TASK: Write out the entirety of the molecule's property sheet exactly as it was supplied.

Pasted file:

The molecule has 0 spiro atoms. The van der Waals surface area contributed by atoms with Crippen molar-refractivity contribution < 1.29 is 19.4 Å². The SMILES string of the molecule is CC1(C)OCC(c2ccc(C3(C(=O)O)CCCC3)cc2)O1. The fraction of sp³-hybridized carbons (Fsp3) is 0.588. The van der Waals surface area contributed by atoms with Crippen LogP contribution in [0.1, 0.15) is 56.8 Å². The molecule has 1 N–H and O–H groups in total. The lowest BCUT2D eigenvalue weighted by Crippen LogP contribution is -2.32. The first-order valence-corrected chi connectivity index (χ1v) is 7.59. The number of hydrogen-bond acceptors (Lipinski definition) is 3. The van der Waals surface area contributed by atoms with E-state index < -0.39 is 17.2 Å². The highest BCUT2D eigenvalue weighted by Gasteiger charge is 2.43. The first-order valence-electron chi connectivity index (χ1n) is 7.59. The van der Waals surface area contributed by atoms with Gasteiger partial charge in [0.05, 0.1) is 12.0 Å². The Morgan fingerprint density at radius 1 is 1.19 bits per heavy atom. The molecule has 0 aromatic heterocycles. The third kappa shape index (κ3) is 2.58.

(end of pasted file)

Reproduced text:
The molecule has 0 spiro atoms. The van der Waals surface area contributed by atoms with Crippen molar-refractivity contribution < 1.29 is 19.4 Å². The SMILES string of the molecule is CC1(C)OCC(c2ccc(C3(C(=O)O)CCCC3)cc2)O1. The fraction of sp³-hybridized carbons (Fsp3) is 0.588. The van der Waals surface area contributed by atoms with Crippen LogP contribution in [0.1, 0.15) is 56.8 Å². The molecule has 1 N–H and O–H groups in total. The lowest BCUT2D eigenvalue weighted by Crippen LogP contribution is -2.32. The first-order valence-corrected chi connectivity index (χ1v) is 7.59. The number of hydrogen-bond acceptors (Lipinski definition) is 3. The van der Waals surface area contributed by atoms with E-state index < -0.39 is 17.2 Å². The highest BCUT2D eigenvalue weighted by Gasteiger charge is 2.43. The first-order valence-electron chi connectivity index (χ1n) is 7.59. The van der Waals surface area contributed by atoms with Gasteiger partial charge in [0.05, 0.1) is 12.0 Å². The Morgan fingerprint density at radius 1 is 1.19 bits per heavy atom. The molecule has 0 aromatic heterocycles. The third kappa shape index (κ3) is 2.58.